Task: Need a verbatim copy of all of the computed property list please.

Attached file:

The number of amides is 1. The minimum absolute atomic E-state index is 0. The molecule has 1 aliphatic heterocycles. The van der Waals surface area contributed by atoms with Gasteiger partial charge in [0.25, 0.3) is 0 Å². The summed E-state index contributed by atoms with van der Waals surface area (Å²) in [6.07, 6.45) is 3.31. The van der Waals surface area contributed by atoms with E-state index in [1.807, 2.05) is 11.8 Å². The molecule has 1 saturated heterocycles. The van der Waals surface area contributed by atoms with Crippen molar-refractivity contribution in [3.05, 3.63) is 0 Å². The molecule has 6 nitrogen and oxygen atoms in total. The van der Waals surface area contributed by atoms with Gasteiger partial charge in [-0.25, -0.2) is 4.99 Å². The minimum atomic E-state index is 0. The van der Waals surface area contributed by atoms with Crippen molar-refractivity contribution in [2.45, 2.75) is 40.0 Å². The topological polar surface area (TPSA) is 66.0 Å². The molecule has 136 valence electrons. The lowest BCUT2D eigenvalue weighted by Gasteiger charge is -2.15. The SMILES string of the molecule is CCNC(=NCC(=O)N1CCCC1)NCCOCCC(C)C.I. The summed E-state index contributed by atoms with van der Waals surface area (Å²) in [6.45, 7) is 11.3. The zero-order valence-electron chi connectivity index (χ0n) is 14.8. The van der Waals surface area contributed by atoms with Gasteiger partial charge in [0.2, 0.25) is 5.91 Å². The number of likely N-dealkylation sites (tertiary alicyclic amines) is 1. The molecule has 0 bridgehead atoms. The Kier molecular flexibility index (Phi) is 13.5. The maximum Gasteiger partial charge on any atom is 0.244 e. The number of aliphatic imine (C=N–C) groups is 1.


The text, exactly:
The number of amides is 1. The minimum absolute atomic E-state index is 0. The molecule has 1 aliphatic heterocycles. The van der Waals surface area contributed by atoms with Gasteiger partial charge in [0.25, 0.3) is 0 Å². The summed E-state index contributed by atoms with van der Waals surface area (Å²) in [6.07, 6.45) is 3.31. The van der Waals surface area contributed by atoms with E-state index in [1.807, 2.05) is 11.8 Å². The molecule has 1 saturated heterocycles. The van der Waals surface area contributed by atoms with Crippen molar-refractivity contribution in [3.05, 3.63) is 0 Å². The molecule has 6 nitrogen and oxygen atoms in total. The van der Waals surface area contributed by atoms with Gasteiger partial charge in [-0.25, -0.2) is 4.99 Å². The minimum atomic E-state index is 0. The van der Waals surface area contributed by atoms with Crippen molar-refractivity contribution in [2.45, 2.75) is 40.0 Å². The topological polar surface area (TPSA) is 66.0 Å². The molecule has 136 valence electrons. The lowest BCUT2D eigenvalue weighted by Gasteiger charge is -2.15. The SMILES string of the molecule is CCNC(=NCC(=O)N1CCCC1)NCCOCCC(C)C.I. The summed E-state index contributed by atoms with van der Waals surface area (Å²) in [6.45, 7) is 11.3. The zero-order valence-electron chi connectivity index (χ0n) is 14.8. The van der Waals surface area contributed by atoms with Gasteiger partial charge in [0.2, 0.25) is 5.91 Å². The number of likely N-dealkylation sites (tertiary alicyclic amines) is 1. The molecule has 0 bridgehead atoms. The Kier molecular flexibility index (Phi) is 13.5. The maximum Gasteiger partial charge on any atom is 0.244 e. The number of aliphatic imine (C=N–C) groups is 1.